Iron Man and Incredible Hulk carry impressive budgets, casts and overall production value. The Incredibles won two Oscars, while Hancock stars the most successful movie star in Hollywood today, and boasts the visual effects talents of multiple-Oscar winner John Dykstra (Spider-Man).

Iron Man opened to critical accolades and box-office success. The Incredible Hulk was less warmly received, but was still considered by many to be a step-up from its studio-generated predecessor, 2003's The Hulk.

Hancock, while a genuine box-office success, was met with derision from reviewers and some fans.

So the question arises, between Hollywood studios and comic-book companies (i.e. Marvel only, so far), which player is winning the battle to make a successful, durable movie franchise without the help of the other?

My money's on Marvel.

Hancock may have benefited from some pretty snappy special effects and Will Smith's megawatt charisma, but apart from a brilliant premise it's little more than empty spectacle. It may have made money, but I believe it will go down in history as just another feather in Will Smith's cap, another movie that his starpower sold, rather than something that can stand on its own merit.

Iron Man, however, is something else altogether. It has, in a word, outclassed every single superhero movie that has come before it, in terms of story, character development, AND overall production value, the film is just about beyond reproach. It strikes the perfect balance between fun and gravitas that has eluded even the more ambitious comic book adaptations. Furthermore, it and Hulk have laid the groundwork for SO much more to come. Not only that, it effectively resurrected the career of a man once thought to be one of Hollywood's greatest wasted talents: Robert Downey Jr.

So Marvel, in my opinion, has gotten the message across to Hollywood in general and Sony Pictures in particular that the studios still need them a lot more than they need the studios.

THAT'S a wake-up call that creativity-challenged Hollywood would do well to heed. If they want to come up with really GOOD superhero movies, they should learn that you don't just build a rich superhero mythology at some stupid studio pitch meetings.

Sunday, July 06, 2008

Wish Fulfillment

My return to comics after several months of doing other things isn't exactly a permanent one but it was motivated by something I never thought I'd have the pleasure of seeing: Chris Bachalo's art in a Spider-Man comic-book.

Now, in the second half of my two decades of collecting comic books, there's always been something that's bothered me. It has struck me that every single A-list artist of the last twenty years or so has, at one point or another, worked on a book starring Wolverine, while the same cannot be said for Spider-Man, who is arguably Marvel's flagship character. The legendary Jim Lee, my favorite example, had never drawn more than a cover or cameo appearance by Spider-Man before he took seemingly permanent residence over at DC, where he has drawn, by contrast, a rather healthy selection of their characters on several occasions. Name any high-profile Marvel artist who's done Spider-Man, and the odds are high that he's drawn Wolverine too. Romitas Sr. and Jr., David Finch, Steve McNiven, Humberto Ramos, and Joe Quesada, to name a very, very few, all drew Wolverine, with Quesada doing enough Wolverine covers to fill a freaking poster book.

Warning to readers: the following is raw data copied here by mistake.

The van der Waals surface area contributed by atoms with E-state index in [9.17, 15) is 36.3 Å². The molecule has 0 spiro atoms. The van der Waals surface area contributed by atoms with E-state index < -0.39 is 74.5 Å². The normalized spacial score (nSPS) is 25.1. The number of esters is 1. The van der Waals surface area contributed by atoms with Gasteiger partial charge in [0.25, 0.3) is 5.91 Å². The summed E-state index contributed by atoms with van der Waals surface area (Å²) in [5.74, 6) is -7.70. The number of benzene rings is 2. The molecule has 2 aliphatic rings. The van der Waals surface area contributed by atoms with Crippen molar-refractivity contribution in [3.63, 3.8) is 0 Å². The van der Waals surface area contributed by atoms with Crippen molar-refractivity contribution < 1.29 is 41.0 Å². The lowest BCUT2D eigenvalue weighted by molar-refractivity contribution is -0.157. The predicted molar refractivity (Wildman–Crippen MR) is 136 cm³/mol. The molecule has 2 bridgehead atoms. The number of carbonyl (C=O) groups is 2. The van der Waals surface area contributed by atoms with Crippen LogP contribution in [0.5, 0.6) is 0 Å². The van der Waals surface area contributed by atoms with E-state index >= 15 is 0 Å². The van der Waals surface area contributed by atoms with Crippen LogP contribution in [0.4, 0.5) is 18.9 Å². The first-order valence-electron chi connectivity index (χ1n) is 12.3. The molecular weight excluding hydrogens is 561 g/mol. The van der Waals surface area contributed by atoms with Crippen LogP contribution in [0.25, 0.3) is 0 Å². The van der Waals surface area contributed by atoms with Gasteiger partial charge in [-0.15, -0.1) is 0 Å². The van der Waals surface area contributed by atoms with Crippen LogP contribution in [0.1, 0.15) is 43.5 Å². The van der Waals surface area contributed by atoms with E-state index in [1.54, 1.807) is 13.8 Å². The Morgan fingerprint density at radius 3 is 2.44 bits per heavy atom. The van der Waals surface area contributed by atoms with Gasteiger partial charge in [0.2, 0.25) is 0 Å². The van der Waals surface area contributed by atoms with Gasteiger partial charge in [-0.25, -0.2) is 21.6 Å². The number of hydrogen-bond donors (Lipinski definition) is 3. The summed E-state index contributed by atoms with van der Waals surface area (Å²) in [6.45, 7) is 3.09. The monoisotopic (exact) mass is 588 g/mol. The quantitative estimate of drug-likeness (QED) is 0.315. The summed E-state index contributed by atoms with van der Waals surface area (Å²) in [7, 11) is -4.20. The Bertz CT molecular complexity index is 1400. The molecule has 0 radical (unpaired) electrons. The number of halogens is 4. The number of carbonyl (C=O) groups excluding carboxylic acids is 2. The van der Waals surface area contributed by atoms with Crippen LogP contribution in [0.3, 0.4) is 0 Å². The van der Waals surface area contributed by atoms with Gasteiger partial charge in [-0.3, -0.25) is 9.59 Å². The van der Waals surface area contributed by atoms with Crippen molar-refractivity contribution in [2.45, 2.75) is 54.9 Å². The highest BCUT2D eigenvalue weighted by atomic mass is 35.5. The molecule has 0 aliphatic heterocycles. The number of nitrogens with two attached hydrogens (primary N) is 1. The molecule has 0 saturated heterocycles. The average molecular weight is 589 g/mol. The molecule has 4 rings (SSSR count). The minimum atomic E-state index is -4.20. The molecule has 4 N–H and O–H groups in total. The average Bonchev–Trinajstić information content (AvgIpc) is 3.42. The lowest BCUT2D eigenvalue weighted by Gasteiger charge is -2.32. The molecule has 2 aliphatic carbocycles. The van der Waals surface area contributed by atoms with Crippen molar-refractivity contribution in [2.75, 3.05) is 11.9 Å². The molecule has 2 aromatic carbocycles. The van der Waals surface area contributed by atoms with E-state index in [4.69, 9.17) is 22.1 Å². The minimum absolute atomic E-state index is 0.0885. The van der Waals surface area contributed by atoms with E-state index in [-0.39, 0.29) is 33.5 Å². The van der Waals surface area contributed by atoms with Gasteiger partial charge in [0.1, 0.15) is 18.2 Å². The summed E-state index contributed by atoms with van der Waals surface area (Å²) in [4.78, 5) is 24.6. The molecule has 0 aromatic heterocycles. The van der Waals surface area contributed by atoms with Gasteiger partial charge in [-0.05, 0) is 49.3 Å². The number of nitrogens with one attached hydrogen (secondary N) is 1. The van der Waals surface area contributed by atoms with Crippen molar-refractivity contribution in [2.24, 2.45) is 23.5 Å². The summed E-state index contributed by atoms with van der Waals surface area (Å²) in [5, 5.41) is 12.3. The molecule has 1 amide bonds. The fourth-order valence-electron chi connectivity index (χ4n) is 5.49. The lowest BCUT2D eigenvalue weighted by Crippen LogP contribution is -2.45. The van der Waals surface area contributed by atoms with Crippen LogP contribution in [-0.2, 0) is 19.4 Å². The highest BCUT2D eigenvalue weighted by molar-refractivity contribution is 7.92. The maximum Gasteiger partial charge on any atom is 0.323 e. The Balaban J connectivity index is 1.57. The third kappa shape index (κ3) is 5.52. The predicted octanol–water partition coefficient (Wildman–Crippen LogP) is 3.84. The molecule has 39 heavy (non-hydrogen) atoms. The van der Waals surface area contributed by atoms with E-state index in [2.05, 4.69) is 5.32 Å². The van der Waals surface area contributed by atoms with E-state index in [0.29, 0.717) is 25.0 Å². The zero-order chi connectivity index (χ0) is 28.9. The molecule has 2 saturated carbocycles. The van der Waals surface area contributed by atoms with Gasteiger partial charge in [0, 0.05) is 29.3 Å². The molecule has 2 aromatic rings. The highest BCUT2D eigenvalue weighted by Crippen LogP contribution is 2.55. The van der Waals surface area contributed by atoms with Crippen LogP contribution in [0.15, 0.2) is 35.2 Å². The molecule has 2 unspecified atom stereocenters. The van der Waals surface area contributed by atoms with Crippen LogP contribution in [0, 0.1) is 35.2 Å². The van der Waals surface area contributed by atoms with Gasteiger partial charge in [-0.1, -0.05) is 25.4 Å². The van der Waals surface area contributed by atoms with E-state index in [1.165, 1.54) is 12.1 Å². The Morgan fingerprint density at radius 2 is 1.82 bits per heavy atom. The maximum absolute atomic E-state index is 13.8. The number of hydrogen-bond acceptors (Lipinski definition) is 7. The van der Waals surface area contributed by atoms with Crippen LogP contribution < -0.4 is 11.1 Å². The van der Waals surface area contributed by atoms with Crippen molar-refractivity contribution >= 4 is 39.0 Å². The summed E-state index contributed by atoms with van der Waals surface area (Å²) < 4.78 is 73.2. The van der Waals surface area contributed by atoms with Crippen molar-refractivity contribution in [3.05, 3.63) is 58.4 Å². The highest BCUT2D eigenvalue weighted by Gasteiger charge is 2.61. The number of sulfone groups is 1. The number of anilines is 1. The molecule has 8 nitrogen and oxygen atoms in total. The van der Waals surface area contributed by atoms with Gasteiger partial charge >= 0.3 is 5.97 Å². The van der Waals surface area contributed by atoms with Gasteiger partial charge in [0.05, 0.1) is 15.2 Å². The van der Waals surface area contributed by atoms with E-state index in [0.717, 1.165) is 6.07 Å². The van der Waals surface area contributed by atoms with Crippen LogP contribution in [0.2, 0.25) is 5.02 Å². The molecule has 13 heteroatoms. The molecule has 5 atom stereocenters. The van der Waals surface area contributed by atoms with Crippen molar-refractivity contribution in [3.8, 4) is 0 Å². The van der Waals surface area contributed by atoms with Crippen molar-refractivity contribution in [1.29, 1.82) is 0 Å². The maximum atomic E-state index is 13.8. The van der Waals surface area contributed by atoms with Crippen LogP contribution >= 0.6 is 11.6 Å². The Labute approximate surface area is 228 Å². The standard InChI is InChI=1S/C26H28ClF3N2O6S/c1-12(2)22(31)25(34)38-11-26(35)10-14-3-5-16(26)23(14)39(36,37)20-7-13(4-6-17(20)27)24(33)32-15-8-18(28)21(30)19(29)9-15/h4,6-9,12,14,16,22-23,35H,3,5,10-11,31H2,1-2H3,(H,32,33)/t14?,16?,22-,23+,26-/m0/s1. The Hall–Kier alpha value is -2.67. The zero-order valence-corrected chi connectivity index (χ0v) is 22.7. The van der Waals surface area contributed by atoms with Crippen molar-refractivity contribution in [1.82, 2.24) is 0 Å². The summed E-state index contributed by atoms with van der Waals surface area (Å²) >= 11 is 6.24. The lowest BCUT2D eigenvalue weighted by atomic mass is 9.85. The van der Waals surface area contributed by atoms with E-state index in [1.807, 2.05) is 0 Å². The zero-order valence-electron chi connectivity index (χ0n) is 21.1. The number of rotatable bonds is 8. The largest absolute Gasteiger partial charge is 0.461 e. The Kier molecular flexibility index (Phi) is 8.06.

Chris Bachalo was once among the Wolverine/X-Men artists who'd never drawn Spider-Man in a mainstream comic book, and that happily changed when he was drafted to join the Brand New Day crew. He didn't quite give me goose pimples of joy like Steve McNiven did last January with his run, but I have wanted to see this guy's take on Spider-Man for a long, long time and he does not disappoint.

The three-part story, written by Zeb Wells, which pits Spider-Man against a Mayan god of mischief and the scientist who unleashes it, and a blizzard, is nothing particularly new or earth shattering, which is just fine with me. After seeing Spider-Man's world turned upside-down and inside out, I could use a little settling into a new status quo. It ties up nicely after the three issues are done without shameless nods to future stories down the line (though they're there if you want them) or hints that "everything will be changed forever." In short, I can go back to not collecting with more or less complete closure.

What I enjoyed, apart from Bachalo's art, which was the main attraction, was how FUNNY Spider-Man was again. Dan Slott did it well, and now Wells, who's actually no stranger to Spider-Man has done a good job, too. It really makes me wonder why J. Michael Straczynski never seemed to know how to make Spider-Man crack wise.

I'd only just been exchanging e-mail with someone asking me if and when I'd get back into comics and even suggested I check out a new Wolverine (ugh) arc drawn by McNiven, which from the outside looking in feels like yet another "The End" story which is silly considering Paul Jenkins practically just did one. Well, I found a reason to pick up some comics again, and I dare say I enjoyed them, though not quite enough for me to decide I'm back for good.